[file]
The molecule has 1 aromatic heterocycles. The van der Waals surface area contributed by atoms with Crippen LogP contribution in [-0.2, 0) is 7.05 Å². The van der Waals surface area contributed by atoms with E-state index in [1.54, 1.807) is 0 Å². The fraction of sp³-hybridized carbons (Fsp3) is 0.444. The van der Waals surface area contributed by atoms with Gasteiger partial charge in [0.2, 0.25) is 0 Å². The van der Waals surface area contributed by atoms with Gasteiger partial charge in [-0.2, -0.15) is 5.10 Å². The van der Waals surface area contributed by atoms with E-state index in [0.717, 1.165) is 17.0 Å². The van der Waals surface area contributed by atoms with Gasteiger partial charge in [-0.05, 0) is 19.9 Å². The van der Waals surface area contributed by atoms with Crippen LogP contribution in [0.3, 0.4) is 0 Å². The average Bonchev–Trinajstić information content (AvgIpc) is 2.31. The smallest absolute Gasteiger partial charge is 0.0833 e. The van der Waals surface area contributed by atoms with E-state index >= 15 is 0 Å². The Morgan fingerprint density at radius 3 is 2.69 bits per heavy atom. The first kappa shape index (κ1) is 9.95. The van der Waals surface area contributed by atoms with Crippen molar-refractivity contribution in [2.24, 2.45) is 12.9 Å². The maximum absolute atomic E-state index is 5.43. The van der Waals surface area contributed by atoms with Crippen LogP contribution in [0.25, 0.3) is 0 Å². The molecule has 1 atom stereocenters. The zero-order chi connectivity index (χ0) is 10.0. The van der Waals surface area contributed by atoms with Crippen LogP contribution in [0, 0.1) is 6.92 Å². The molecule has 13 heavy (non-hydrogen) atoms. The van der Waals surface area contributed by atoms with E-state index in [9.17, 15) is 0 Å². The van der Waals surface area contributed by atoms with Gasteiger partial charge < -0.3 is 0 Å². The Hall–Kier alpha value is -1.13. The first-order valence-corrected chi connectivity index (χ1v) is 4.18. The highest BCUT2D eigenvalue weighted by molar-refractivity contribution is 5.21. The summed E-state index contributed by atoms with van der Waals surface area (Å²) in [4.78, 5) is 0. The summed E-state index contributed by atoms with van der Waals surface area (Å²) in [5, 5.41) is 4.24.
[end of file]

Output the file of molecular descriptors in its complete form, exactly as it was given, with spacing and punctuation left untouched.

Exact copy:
The molecule has 1 aromatic heterocycles. The van der Waals surface area contributed by atoms with Crippen LogP contribution in [-0.2, 0) is 7.05 Å². The van der Waals surface area contributed by atoms with E-state index in [1.54, 1.807) is 0 Å². The fraction of sp³-hybridized carbons (Fsp3) is 0.444. The van der Waals surface area contributed by atoms with Gasteiger partial charge in [0.2, 0.25) is 0 Å². The van der Waals surface area contributed by atoms with Gasteiger partial charge in [-0.2, -0.15) is 5.10 Å². The van der Waals surface area contributed by atoms with E-state index in [0.717, 1.165) is 17.0 Å². The van der Waals surface area contributed by atoms with Gasteiger partial charge in [-0.05, 0) is 19.9 Å². The van der Waals surface area contributed by atoms with Crippen LogP contribution in [0.3, 0.4) is 0 Å². The average Bonchev–Trinajstić information content (AvgIpc) is 2.31. The smallest absolute Gasteiger partial charge is 0.0833 e. The van der Waals surface area contributed by atoms with E-state index >= 15 is 0 Å². The Morgan fingerprint density at radius 3 is 2.69 bits per heavy atom. The first kappa shape index (κ1) is 9.95. The van der Waals surface area contributed by atoms with Crippen molar-refractivity contribution in [2.24, 2.45) is 12.9 Å². The maximum absolute atomic E-state index is 5.43. The van der Waals surface area contributed by atoms with Crippen LogP contribution in [0.25, 0.3) is 0 Å². The molecule has 1 atom stereocenters. The zero-order chi connectivity index (χ0) is 10.0. The van der Waals surface area contributed by atoms with Crippen LogP contribution in [0, 0.1) is 6.92 Å². The molecule has 13 heavy (non-hydrogen) atoms. The van der Waals surface area contributed by atoms with E-state index in [9.17, 15) is 0 Å². The van der Waals surface area contributed by atoms with Gasteiger partial charge < -0.3 is 0 Å². The Hall–Kier alpha value is -1.13. The first-order valence-corrected chi connectivity index (χ1v) is 4.18. The highest BCUT2D eigenvalue weighted by molar-refractivity contribution is 5.21. The summed E-state index contributed by atoms with van der Waals surface area (Å²) in [4.78, 5) is 0. The summed E-state index contributed by atoms with van der Waals surface area (Å²) in [5, 5.41) is 4.24.